Why did I play this?Why did I play this?

Posted on Nov 28th 2018 at 08:00:00 AM by (SirPsycho)
Posted under Squaresoft, playstation, shooter, shmup, scrolling shooter


In 1997, Squaresoft was starting to toy around with developing games that were not role playing games. For the first time since the 8-bit era, they were looking to expand their portfolio beyond a single genre. They had published and released two vastly different fighting games in 1997, Tobal No. 1 and Bushido Blade. Outside of fighting games, Square had created a subsidiary called Aques (only missing an 'R' to be an anagram of Square), who primarily published sports and mahjong games. Most of these forays were in the realm of publishing, but internally Square was developing their own game that broke their traditional RPG mold. A team was using the technology Square had bought and developed for Final Fantasy VII to create a 2D arcade style scrolling shooter with 3D elements. Final Fantasy VII was released in Japan in January 1997, while a shooter called Einhander, released in November. Einhander was released in North America in 1998. The title of the game is German and translates to English as 'one-handed sword.' Despite the German influence, the game never saw a European release.



The name of this game is more than a stylistic choice. The ship players control has a hand for holding onto the game's various power-ups called Gunpods. These pods offer various ways to attack and damage enemies and bosses. The Einhander is not defenseless, it has a machine gun on top of the various gunpods. The different pods have their own ammo, so they eventually deplete. Players who gather multiple of the same type of gunpod will add to their ammo pool. The ship has the ability to use its arm to mount the equipped gunpod either above or below the ship, which allows players to shoot at different angles. At the beginning of the game, there is a selection between three different ships (with two others that are secrets), and each of these ships has their own characteristics. At first, this is almost a difficulty selector. Fewer gunpod mounts make juggling between the gunpods harder or impossible, and the ability to keep an extra in reserve is obviously limited or disabled. Having more than one machine gun is almost useless since most of the ship's power comes from gunpods. However, this basic machine gun is deadly at close range, since only a few shots can be on screen at once.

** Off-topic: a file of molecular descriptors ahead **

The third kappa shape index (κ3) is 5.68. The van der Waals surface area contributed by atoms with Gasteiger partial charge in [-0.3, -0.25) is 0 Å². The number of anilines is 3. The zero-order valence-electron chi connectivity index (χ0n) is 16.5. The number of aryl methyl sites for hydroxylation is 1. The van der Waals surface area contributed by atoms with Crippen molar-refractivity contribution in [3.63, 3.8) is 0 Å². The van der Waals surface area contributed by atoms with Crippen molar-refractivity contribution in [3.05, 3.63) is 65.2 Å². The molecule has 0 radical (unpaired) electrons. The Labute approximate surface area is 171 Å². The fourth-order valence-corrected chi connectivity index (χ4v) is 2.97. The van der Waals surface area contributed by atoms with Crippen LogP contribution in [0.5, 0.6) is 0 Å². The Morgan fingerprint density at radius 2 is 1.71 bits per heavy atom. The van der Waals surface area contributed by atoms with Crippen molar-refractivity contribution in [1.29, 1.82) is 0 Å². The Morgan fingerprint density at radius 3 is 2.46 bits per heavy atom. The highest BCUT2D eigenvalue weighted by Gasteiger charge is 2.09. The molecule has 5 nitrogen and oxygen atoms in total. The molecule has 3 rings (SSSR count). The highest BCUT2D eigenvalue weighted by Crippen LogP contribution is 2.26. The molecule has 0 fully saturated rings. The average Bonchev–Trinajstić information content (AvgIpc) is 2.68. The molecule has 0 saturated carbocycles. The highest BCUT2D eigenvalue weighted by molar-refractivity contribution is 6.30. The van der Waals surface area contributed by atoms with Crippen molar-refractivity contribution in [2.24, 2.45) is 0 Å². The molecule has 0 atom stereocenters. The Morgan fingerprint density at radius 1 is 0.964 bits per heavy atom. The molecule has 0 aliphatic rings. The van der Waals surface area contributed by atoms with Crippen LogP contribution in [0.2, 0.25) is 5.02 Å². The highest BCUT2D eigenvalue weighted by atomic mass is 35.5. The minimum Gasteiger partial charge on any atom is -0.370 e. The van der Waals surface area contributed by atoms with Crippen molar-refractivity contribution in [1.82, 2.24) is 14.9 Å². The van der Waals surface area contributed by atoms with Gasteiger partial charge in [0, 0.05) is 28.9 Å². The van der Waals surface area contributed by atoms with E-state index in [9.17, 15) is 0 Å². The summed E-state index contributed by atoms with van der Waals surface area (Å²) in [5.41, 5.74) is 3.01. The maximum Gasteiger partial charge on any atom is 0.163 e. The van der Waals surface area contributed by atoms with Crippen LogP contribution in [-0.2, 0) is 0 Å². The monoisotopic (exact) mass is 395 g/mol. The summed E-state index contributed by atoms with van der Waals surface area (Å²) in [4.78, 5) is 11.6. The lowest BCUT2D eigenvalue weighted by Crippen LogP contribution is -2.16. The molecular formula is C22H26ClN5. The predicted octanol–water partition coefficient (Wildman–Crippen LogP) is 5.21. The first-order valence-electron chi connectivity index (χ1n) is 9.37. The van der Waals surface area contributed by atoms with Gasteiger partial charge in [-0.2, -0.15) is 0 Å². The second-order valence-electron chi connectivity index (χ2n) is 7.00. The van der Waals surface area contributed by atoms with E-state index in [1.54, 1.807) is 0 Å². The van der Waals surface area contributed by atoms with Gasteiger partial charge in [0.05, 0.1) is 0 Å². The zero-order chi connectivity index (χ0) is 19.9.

The main setting of the game involves a war between the Moon and the Earth, with the Einhanders themselves being three prototype ships sent down with suicidal fighter pilots. Earth has united into a totalitarian and dystopian government after seeing an apocalyptic, orbital bombardment from forces of the Moon. The Moon sends these ships down to the surface of Earth for scouting missions and hit and run attacks. Their first target of their last operation was to scout out the Imperial Capital. These experimental fighters prove to be more than a match for the technologically backwards Earth forces to deal with. Before this mission, the survival rate of Einhander pilots was 0%. Of course, only a great pilot can achieve their mission before meeting their maker.